You are here

Emma White, Associate Scientist at Ames Laboratory, meeting Secretary Dan Brouillette in June 2020.
Dr. Emma White, Associate Scientist at Ames Laboratory, meeting Secretary Dan Brouillette in June 2020.
Ryan Flynn, Department of Energy

Dr. Emma White is an associate scientist at the U.S. Department of Energy’s Ames Laboratory in Ames, Iowa. She performs research in powder metallurgy with an emphasis on materials for additive manufacturing and energy applications, including high pressure gas atomization powder processing, advanced lithium ion batteries, high energy density non-rare earth magnets and high temperature materials for extreme environments. Dr. White graduated from Iowa State University with a B.S. (2009) and Ph.D. (2014) in Materials Science & Engineering. From 2014-2016, she was a post-doctoral associate and then continued on as a staff member at Ames Laboratory. She has been the lead investigator on over $8.5M in research funding and co-investigator on $6M of research projects (U.S. DOE programs and industrial partnership programs). Dr. White has 3 patents, 1 book chapter, and has delivered invited presentations to both domestic and international audiences. She received the 2016 Excellence in Metallography Award from APMI International and the 2017 Excellence in Technology Transfer from the Federal Laboratory Consortium for Technology Transfer, Mid-Continent Region. Dr. White recently represented Ames Lab at the Basic Research Needs in Transformative Manufacturing Workshop hosted by the U.S. DOE Office of Science.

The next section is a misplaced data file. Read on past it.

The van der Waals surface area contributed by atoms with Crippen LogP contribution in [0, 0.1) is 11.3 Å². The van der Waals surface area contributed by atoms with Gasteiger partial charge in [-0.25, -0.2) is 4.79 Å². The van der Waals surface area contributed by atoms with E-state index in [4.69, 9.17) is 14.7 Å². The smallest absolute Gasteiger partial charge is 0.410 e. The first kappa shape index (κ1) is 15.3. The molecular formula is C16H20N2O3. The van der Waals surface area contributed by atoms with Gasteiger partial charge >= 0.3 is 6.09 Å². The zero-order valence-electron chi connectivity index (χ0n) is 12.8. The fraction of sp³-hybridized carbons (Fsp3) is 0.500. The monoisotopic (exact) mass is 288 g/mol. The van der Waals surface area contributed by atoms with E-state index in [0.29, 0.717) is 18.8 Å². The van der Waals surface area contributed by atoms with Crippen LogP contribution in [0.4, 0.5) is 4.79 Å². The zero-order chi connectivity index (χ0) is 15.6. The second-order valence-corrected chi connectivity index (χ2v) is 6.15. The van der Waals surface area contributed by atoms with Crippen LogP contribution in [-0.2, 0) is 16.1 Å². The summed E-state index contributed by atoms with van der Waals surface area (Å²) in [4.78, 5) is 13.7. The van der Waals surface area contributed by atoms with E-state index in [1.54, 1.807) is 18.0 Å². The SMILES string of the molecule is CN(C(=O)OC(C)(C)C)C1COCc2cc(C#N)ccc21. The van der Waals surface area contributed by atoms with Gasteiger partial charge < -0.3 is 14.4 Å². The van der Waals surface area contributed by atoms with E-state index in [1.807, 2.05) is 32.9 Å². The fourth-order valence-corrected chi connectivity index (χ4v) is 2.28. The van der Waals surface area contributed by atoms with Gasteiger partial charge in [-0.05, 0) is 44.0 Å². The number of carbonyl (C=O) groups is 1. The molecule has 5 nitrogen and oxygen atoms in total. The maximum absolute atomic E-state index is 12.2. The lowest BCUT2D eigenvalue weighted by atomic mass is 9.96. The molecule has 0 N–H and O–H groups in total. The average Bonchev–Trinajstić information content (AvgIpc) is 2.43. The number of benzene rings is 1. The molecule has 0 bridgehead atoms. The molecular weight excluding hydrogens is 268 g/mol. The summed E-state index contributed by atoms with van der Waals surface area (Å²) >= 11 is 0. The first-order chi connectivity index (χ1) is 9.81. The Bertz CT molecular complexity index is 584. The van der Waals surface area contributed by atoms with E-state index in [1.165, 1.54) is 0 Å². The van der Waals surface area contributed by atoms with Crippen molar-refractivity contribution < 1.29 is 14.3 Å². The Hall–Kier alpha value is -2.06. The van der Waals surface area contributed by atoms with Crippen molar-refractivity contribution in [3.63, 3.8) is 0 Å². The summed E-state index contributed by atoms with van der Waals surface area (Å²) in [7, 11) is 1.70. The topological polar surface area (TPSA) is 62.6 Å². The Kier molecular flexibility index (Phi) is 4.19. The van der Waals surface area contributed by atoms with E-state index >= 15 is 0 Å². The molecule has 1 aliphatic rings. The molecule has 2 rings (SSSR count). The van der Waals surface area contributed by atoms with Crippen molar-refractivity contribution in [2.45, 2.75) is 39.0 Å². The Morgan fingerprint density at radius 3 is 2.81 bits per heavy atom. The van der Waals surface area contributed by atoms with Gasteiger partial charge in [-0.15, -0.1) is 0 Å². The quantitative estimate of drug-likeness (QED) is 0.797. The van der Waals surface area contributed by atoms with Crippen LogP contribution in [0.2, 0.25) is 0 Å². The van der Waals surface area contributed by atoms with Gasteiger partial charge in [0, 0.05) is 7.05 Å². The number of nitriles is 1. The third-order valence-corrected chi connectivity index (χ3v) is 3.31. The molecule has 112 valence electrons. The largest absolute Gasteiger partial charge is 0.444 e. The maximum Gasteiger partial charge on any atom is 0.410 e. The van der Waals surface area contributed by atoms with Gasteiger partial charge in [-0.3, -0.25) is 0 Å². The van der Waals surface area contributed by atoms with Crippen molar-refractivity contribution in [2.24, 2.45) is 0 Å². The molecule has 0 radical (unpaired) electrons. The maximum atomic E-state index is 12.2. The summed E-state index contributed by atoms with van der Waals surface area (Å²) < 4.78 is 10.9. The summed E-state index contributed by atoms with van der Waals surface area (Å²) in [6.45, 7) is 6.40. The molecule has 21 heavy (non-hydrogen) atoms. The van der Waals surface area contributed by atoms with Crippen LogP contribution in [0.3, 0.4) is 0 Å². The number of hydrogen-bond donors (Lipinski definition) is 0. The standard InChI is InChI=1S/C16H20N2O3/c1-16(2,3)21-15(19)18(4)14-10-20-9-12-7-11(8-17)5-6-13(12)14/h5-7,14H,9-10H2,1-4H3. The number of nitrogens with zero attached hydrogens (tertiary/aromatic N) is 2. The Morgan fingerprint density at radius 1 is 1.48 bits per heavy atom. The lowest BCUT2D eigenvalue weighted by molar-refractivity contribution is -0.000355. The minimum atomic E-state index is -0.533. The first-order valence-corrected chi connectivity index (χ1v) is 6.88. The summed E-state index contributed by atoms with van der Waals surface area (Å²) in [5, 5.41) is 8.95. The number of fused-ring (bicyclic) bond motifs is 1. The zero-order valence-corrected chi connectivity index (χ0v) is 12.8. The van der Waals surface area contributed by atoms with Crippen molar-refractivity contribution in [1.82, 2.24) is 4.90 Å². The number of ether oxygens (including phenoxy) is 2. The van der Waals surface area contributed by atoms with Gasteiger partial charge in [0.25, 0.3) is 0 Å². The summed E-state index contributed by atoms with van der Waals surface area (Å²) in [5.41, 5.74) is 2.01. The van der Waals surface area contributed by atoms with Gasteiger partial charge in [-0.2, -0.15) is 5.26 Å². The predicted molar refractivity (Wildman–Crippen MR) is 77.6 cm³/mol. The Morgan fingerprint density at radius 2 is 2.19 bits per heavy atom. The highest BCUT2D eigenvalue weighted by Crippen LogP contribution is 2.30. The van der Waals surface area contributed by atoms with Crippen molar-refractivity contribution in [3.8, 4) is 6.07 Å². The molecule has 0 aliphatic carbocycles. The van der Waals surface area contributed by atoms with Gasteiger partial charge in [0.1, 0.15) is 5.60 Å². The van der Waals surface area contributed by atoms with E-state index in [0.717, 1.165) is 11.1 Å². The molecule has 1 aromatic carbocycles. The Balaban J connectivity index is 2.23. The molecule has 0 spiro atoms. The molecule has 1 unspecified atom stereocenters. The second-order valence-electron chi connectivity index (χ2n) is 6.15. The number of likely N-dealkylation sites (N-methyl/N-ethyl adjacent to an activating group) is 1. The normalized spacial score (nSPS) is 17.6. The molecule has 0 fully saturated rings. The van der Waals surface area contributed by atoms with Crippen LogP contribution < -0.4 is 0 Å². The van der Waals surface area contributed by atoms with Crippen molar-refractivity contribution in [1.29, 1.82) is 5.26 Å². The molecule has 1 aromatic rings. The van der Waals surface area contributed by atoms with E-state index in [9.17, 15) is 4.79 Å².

What inspired you to work in STEM?

I love math and science and recognized that at a young age. I appreciated the concept of being able to follow a simple set of rules and get the right answer – although I know now it’s usually a bit more complicated than that in real life. Both of my grandfathers were engineers and gave me early exposure to an engineering mindset. I was fortunate to be in a school system with advanced opportunities in math and science and with teachers who encouraged me to learn all I could. My favorite subject in high school was chemistry – I was intrigued to see things with my eyes that were caused by reactions at the atomic level. I was also excited by the idea of being able to discover something brand new that could have a wide-ranging impact in how we live. A STEM career was the perfect way to combine my adventurous spirit, logical mind and passion for changing the world.

What excites you about your work at the Energy Department?

I love working for the U.S. Department of Energy because I’m solving global issues in my daily work. I get to think and come up with new ideas that impact energy technologies – from an electric vehicle that can drive further, to a wind turbine that will last longer, to a jet turbine engine that can operate more efficiently. All this happens by getting to do hands-on tasks in the lab and experiments, as well as managing people and projects at a higher level. The variety of my day is motivating and is never boring. I get to see innovations that I developed used in industries to improve all of our lives.